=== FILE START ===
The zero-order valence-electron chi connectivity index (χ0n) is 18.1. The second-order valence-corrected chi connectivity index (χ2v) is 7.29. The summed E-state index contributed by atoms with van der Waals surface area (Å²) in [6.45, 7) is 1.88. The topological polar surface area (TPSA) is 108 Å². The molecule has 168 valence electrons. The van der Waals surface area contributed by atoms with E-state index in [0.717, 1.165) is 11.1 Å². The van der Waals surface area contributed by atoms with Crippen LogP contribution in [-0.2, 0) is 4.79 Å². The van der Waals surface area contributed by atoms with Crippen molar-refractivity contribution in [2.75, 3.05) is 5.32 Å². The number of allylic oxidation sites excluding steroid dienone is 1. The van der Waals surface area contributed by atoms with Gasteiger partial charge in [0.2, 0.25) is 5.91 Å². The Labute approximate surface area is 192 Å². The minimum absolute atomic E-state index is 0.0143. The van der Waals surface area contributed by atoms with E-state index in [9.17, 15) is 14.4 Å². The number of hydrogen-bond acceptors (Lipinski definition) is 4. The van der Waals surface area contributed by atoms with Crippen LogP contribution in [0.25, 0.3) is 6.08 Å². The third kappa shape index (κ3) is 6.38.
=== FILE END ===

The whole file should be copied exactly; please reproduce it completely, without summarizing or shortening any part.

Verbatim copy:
The zero-order valence-electron chi connectivity index (χ0n) is 18.1. The second-order valence-corrected chi connectivity index (χ2v) is 7.29. The summed E-state index contributed by atoms with van der Waals surface area (Å²) in [6.45, 7) is 1.88. The topological polar surface area (TPSA) is 108 Å². The molecule has 168 valence electrons. The van der Waals surface area contributed by atoms with E-state index in [0.717, 1.165) is 11.1 Å². The van der Waals surface area contributed by atoms with Crippen LogP contribution in [-0.2, 0) is 4.79 Å². The van der Waals surface area contributed by atoms with Crippen molar-refractivity contribution in [2.75, 3.05) is 5.32 Å². The number of allylic oxidation sites excluding steroid dienone is 1. The van der Waals surface area contributed by atoms with Gasteiger partial charge in [0.2, 0.25) is 5.91 Å². The Labute approximate surface area is 192 Å². The minimum absolute atomic E-state index is 0.0143. The van der Waals surface area contributed by atoms with E-state index in [9.17, 15) is 14.4 Å². The number of hydrogen-bond acceptors (Lipinski definition) is 4. The van der Waals surface area contributed by atoms with Crippen LogP contribution in [0.25, 0.3) is 6.08 Å². The third kappa shape index (κ3) is 6.38.